History of the Home
Amidst the Vancouver Specials of Marpole, the unassuming Kogawa House gives little hint of its historical significance. A modest home built in 1912 at 1450 West 64th (a block east of Granville Street), it was author Joy Kogawa’s childhood home from which she and her family were evicted after Japan entered the Second World War. The house was built in 1912 for original owner Robert Mackie, a foreman in the public works department of the City of Vancouver. Mackie lived in the house from 1913 to 1937. In 1937, the Nakayama family – consisting of Gordon and Lois, and their two children, five-year-old Timothy and two-year-old Joy – moved into the house. In the 1930s, Marpole, along with Fairview and Powell Street, was known as an area with a burgeoning Japanese population.
The Nakayama family lived in the house from 1937 until mid-1942 when the Government of Canada, under the War Measures Act, forced nearly 22,000 Canadians of Japanese descent out of their homes. The Canadian Government authorized the confiscation of the evacuees’ property, which was auctioned off at a fraction of its value and without the consent of the original owners. The house was sold on September 22, 1944 and Joy’s family was never able to return to their family home. After spending the war years in an internment camp in Slocan City in the Kootenays, they settled in southern Alberta where there was regular work in the sugar beet fields that supplied one of the factories of B.C. Sugar, owned by the Vancouver-based Rogers family.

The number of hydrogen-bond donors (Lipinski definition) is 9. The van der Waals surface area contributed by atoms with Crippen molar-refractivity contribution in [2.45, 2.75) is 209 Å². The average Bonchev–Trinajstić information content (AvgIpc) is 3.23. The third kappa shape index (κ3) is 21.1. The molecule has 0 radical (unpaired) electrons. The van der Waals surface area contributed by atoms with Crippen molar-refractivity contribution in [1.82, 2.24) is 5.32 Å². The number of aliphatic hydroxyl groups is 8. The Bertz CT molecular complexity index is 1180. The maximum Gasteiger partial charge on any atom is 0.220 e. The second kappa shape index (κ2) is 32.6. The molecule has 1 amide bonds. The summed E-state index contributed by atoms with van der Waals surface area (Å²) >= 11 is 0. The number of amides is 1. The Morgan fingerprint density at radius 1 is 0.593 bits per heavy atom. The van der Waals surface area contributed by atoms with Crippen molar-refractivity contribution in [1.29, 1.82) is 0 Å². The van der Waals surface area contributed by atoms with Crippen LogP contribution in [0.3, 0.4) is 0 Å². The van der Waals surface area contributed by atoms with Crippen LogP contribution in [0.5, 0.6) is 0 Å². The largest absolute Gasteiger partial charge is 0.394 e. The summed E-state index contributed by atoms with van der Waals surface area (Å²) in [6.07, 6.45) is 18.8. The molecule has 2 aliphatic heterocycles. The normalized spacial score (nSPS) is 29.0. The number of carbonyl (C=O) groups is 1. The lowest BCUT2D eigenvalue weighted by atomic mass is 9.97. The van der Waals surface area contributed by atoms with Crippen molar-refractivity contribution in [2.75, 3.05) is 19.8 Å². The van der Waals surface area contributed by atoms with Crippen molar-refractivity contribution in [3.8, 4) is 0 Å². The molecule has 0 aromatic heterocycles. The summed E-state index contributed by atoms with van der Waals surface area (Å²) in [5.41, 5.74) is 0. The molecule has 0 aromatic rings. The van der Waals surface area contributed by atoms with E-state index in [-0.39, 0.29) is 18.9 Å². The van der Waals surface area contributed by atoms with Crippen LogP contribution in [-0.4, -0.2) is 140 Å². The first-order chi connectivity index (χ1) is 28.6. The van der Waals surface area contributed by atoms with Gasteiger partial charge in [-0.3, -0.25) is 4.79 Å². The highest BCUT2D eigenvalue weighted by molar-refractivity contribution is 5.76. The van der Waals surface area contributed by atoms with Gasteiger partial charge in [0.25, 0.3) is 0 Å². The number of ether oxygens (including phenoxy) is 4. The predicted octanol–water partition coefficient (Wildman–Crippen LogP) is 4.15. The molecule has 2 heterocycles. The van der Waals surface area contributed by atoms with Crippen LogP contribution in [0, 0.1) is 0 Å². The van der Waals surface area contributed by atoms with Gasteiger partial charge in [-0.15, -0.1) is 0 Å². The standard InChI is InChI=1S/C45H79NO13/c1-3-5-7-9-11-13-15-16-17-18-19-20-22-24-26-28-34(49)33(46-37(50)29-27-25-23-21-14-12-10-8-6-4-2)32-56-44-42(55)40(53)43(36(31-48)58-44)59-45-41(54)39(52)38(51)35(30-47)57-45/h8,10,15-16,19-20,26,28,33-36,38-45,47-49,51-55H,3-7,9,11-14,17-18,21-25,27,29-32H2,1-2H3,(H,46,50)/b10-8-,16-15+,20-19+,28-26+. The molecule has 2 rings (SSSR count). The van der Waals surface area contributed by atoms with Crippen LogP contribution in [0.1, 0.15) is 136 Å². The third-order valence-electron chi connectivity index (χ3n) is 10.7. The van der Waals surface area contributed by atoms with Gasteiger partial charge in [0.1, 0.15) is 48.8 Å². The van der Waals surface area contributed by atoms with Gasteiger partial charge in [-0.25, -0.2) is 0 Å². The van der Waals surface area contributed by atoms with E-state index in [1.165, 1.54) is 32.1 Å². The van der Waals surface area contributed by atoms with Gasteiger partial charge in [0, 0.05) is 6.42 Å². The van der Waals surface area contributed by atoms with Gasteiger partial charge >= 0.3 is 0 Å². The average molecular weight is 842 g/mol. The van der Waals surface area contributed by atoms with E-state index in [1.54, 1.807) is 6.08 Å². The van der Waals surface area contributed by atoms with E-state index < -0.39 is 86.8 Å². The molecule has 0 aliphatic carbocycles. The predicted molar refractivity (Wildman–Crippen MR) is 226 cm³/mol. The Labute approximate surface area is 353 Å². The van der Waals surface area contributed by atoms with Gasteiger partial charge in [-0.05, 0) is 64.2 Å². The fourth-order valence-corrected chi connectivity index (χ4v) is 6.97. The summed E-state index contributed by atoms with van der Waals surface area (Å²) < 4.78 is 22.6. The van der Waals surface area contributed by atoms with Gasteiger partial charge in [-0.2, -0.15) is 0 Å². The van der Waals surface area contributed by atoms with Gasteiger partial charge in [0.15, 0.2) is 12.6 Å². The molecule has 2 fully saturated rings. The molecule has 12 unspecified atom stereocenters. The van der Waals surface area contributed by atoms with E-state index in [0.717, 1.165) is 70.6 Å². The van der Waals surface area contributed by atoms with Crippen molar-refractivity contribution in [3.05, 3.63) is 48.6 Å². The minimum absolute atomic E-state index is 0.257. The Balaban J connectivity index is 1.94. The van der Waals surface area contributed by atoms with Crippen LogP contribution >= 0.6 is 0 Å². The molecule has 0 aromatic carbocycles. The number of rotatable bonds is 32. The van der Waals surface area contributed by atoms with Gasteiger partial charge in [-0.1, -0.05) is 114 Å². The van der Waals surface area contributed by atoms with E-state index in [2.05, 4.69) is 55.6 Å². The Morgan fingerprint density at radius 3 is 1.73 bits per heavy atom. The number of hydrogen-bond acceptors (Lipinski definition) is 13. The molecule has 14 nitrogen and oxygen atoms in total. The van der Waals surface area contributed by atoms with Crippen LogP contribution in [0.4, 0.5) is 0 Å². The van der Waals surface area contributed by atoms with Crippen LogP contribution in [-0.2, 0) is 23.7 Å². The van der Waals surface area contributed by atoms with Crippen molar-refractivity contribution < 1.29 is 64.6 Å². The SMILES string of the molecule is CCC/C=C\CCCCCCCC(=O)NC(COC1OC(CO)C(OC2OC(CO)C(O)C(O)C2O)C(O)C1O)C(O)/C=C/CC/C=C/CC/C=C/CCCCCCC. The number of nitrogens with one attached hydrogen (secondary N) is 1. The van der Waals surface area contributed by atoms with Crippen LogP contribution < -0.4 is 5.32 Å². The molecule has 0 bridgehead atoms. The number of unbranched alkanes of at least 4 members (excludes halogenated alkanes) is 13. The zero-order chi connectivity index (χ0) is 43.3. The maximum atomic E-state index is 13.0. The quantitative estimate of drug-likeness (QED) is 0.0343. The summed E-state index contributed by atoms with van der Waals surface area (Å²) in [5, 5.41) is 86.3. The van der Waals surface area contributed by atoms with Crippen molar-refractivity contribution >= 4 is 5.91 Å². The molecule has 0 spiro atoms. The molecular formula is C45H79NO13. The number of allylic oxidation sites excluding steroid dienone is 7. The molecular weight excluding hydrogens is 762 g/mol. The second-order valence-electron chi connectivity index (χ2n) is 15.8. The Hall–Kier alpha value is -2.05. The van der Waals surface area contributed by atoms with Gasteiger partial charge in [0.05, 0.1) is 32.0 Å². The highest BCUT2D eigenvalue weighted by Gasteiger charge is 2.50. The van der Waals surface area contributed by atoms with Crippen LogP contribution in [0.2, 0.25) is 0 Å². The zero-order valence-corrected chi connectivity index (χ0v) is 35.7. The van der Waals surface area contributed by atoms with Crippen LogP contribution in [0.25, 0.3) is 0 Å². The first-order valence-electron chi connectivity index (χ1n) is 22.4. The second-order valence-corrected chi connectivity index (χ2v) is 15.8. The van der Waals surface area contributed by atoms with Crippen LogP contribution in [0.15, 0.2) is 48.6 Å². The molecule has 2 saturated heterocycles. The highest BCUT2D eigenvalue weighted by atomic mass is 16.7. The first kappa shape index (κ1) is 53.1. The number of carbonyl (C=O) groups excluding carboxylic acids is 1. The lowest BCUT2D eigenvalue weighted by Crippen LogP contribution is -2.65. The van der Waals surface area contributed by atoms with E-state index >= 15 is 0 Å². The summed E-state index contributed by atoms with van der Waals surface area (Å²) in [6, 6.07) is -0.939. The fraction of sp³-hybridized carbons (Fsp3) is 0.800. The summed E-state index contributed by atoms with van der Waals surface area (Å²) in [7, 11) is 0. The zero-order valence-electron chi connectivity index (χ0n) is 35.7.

The Marpole house figures prominently in Kogawa’s 1981 novel Obasan, which became the first novel to trace the internment and dispersal of Japanese Canadians from the West Coast during the Second World War. Named one of the Literary Review of Canada’s 100 Most Important Canadian Books, Obasan has become a staple of high school reading lists. In 1986, Joy Kogawa was named a Member of the Order of Canada and in 2008 she was awarded the George Woodcock Lifetime Achievement Award, honouring an outstanding literary career in British Columbia.
Saving the House
On a visit to Vancouver in 2003, Joy was stunned to discover her childhood home was on sale for over $500,000. When it looked like the new owners were set to tear it down, Joy lent her support to a community campaign to buy the house as a writer’s retreat and save it from demolition. The campaign, led by fellow authors and friends, the Save the House Committee, and the Land Conservancy of BC, succeeded in 2006. The house is now managed by the not-for-profit organization Historic Joy Kogawa House Society which operates and preserves the home as a heritage and cultural centre. The home stands as a physical reminder of the time when 22,000 Canadians of Japanese descent were forcibly removed from their homes and interned under the War Measures Act. The home is also used for author residencies, public events, and tours for school groups and the general public.
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